Counterpoint: Capacity for pain not excuse to grant animals equal rights

Readers might remember Steve Best, the University of Texas at El Paso associate professor of humanities and philosophy who came to TCU in spring 2005 to defend the Animal Liberation Front, a group the FBI rightly considers a terrorist organization. For example, the ALF members have claimed responsibility for bombing university biomedical research facilities in their quest to “liberate” animals. Any sufficiently sentient being, such as a chicken, should have the right to live, Best claimed on the ALF’s behalf, simply because it has the capacity to suffer.If you think this a dead issue, consider the membership of the Facebook group “People for the Ethical Treatment of Animals (PETA) – TCU Chapter” as of August 21st: 231 people. The Facebook group states that it is “not radical,” but PETA is not an organization merely supporting animal welfare, that is, preventing animal cruelty. PETA also supports animal rights and has for years. For instance, in 1995 PETA donated $45,200 to help pay the legal bills of Rodney Coronado who torched a Michigan State University research lab in the name of the ALF. Those 231 individuals should know exactly whom they’re supporting.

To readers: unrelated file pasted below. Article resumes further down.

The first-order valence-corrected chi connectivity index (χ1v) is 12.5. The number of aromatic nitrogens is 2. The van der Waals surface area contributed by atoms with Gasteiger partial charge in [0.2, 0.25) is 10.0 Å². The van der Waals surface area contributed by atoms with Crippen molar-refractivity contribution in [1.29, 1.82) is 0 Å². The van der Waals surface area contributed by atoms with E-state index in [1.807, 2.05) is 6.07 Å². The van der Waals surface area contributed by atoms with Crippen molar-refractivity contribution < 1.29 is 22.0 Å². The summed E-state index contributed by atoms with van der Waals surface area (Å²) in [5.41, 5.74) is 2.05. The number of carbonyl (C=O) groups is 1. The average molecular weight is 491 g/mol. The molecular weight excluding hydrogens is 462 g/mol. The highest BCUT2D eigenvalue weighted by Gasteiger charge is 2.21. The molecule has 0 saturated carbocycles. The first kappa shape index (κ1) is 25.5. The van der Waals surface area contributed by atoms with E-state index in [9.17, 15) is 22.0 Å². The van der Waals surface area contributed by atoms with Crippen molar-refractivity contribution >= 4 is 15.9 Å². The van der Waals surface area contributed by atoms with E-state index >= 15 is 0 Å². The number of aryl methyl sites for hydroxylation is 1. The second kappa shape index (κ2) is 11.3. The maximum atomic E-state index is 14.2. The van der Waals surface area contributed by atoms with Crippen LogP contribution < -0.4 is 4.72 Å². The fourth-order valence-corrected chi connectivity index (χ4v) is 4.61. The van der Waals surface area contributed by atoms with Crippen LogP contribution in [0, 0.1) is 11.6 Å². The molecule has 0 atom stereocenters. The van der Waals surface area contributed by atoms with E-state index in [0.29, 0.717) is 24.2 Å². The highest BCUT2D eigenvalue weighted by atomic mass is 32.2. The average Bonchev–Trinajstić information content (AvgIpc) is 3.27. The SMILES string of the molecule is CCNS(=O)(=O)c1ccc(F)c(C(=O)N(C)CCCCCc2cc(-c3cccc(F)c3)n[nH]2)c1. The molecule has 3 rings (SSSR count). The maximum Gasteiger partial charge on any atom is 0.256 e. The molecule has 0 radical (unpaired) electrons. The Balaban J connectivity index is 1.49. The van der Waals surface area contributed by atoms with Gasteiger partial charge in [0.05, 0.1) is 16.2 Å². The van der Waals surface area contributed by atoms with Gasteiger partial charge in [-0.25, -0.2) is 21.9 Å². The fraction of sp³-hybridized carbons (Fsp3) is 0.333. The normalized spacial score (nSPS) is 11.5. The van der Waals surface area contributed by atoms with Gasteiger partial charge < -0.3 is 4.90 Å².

It’s difficult to formulate a precise position on what rights, of what strength, which particular animals – from humans to dolphins to dogs to termites – should have, and exactly why. For that reason I hope readers write to respond to my position sketched below.

Each of us reaps benefits, at least the majority of the time, from granting other humans broad political rights, such as the right to life, because other humans will, at least most of the time, reciprocate by granting us the same rights in return. Animals, to the best of our knowledge, cannot grant us the same rights back – try explaining the right to life to a bear eating you, for example. So we shouldn’t give them rights in full measure. We give certain animals, say, a dog, some rights of some strength, such as protection against cruelty, because most of us claim psychological benefit from doing so. Just think of the nausea evoked by the recent Michael Vick case. Those who assert we would gain even more psychological benefit granting animals full rights are currently in a growing minority; they have the freedom to pursue a vegan lifestyle, but not to literally terrorize us in support of their views. In the end, democracy decides.

Douglas Lucas is a senior English and philosophy major from Fort Worth.